I took this photo yesterday afternoon, tootling about in Leeds. It is beautiful. I wish I’d got a photo on Wednesday evening driving north to Stockton-on-Tees. The sun was setting over the valleys of Yorkshire–Hild’s native heath, and mine. It was golden hour; cows and pasture and stone walls lit like like honey.
In Hild’s time there wouldn’t have been tarmac’d roads. The cows would have been smaller, and fewer, the walls non-existent–probably. But the rise and fall of the land would have been the same.
And the Stockton Central Library was lovely: a sunlit room, bright comfy chairs, and wine! There were plenty of smart, engaged readers, two of whom were nuns, Sisters of St Hilda.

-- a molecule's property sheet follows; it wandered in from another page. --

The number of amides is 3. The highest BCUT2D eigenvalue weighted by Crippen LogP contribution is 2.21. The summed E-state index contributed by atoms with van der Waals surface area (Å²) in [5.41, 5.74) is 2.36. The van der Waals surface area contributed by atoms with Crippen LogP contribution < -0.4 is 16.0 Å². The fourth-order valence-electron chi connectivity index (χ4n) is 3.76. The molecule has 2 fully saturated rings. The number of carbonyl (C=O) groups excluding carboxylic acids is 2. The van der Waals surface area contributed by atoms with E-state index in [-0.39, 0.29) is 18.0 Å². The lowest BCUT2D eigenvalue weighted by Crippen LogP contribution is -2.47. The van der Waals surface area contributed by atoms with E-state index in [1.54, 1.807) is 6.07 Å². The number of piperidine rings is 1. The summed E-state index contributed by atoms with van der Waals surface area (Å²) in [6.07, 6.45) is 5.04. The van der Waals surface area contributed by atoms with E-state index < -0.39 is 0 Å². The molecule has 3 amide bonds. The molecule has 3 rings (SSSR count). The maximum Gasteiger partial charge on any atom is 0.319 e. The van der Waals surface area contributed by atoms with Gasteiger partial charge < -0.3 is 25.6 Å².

We had a great evening. We talked about Bede, and gender, and politics, and hagiography, about how and why I chose to write about Hild, about the historical socio-economic divide between North and South.
Northern identity is becoming a clear theme of these events. It was true at the Calderdale Central Library in Halifax, too. I find that about half an hour into the evening the slight American overly evaporates from my accent and I become quite Yorkshire.
Tomorrow I’m in Ilkley at the Literature Festival–more Yorkshire. And last night I was in a bar drinking Ilkley beer, and Kelley ate Yorkshire Blue cheese. I am feeling my roots, and loving it.